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Career management


We can help you with your next career move with our knowledge of the latest business trend and economic outlook, as well as our relationships with client companies across North America and beyond.

If you are in the Information Technology, Engineering, or Management fields, please take a look at our current needs and contact us if you find positions of interest and fit.

The following general rules apply to any position and profession. Always remember that managing your own career is one of your most important jobs.

Career Management Guidelines:

  • If you donít have a written offer and a start date, you probably donít have a job offer. If you think your job search is over, make sure itís in writing before you give your two weeks notice!
  • Know your expectations and your salary goals. Keeping this information hidden or trying to ďgo for the killĒ will lengthen your job search considerably. Remember that there are generally 10 other candidates that have the same experience as you so have reasonable salary and career expectations.
  • Know the market. Do research on your profession to make sure you know what your value is. Getting paid what you deserve with good benefits is not an unreasonable expectation.
  • Keep your resume updated and know your competition.
  • Take your reviews seriously. Know what you want to get out of this important meeting and plan on working with your manager to set goals to achieve for your next review. If your company doesnít take reviews seriously, they probably wonít take your career seriously.
  • Donít mass mail your resume or post your resume to job sites for long periods of time. It shows desperation and people will notice your lack of success. If you post to a job site, put it up for a week or two and then take it down for a week or two. When you reactivate it, you generally will rise to the top of the list again!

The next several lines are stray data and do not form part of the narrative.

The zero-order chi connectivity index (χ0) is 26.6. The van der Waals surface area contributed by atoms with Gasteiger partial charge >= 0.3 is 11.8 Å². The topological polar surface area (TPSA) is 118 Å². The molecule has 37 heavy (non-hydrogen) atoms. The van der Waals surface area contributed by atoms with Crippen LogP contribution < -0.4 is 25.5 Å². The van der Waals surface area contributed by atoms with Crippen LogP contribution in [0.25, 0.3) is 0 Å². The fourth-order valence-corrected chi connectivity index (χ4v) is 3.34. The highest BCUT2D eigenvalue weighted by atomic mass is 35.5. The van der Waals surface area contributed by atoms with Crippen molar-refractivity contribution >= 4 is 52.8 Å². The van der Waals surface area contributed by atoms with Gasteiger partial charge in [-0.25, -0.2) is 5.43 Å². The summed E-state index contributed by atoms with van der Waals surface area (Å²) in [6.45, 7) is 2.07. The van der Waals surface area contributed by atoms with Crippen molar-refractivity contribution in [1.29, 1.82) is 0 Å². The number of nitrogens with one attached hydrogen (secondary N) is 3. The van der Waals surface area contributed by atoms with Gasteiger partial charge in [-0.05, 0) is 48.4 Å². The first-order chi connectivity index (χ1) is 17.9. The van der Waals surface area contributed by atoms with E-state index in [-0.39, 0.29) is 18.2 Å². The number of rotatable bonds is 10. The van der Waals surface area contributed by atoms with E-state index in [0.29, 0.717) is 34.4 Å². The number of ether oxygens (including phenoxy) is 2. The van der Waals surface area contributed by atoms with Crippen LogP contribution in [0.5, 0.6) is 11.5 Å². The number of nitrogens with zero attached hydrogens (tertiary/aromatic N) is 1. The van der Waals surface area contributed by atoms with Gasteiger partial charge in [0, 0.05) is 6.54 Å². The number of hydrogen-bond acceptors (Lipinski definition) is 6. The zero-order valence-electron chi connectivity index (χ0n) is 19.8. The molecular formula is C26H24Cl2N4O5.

• Keep track of where your resume is and follow-up. Donít take silence as an answer. Find out if you are no longer in the running or if you can arrange for a meeting. Not knowing your status will not lead to an interview.
  • Network with people in your profession and keep in touch with a seasoned recruiter. Youíll feel much better about your knowledge of the market and your place in it.
  • When on an interview, make sure you understand the position you are interviewing for and the company you are visiting. Research their webpage, any articles in newspapers and magazines, and involvement with the community. Know the exact location, where to park, and who to ask for. Not knowing these three things will make you late and provide a negative first impression.
  • Know your strengths and weaknesses. Identifying areas you need to improve and taking action will help bring you to the top of your field. During interviews, don't identify weaknesses, identify areas that "you haven't had the opportunity to specialize in" and show interest in adding that to your repertoire.
  • When you get home from an interview, immediately write down the positives and negatives. If there are items you forgot to cover, consider including them briefly in a thank-you note or email that you send within 24 hours. Most people don't get the first job they try for when it's time to make a career change. Try to discuss the interview with a trusted friend and cover the parts you felt good about and things you weren't comfortable with. Doing this will improve your interview style for your next attempt.

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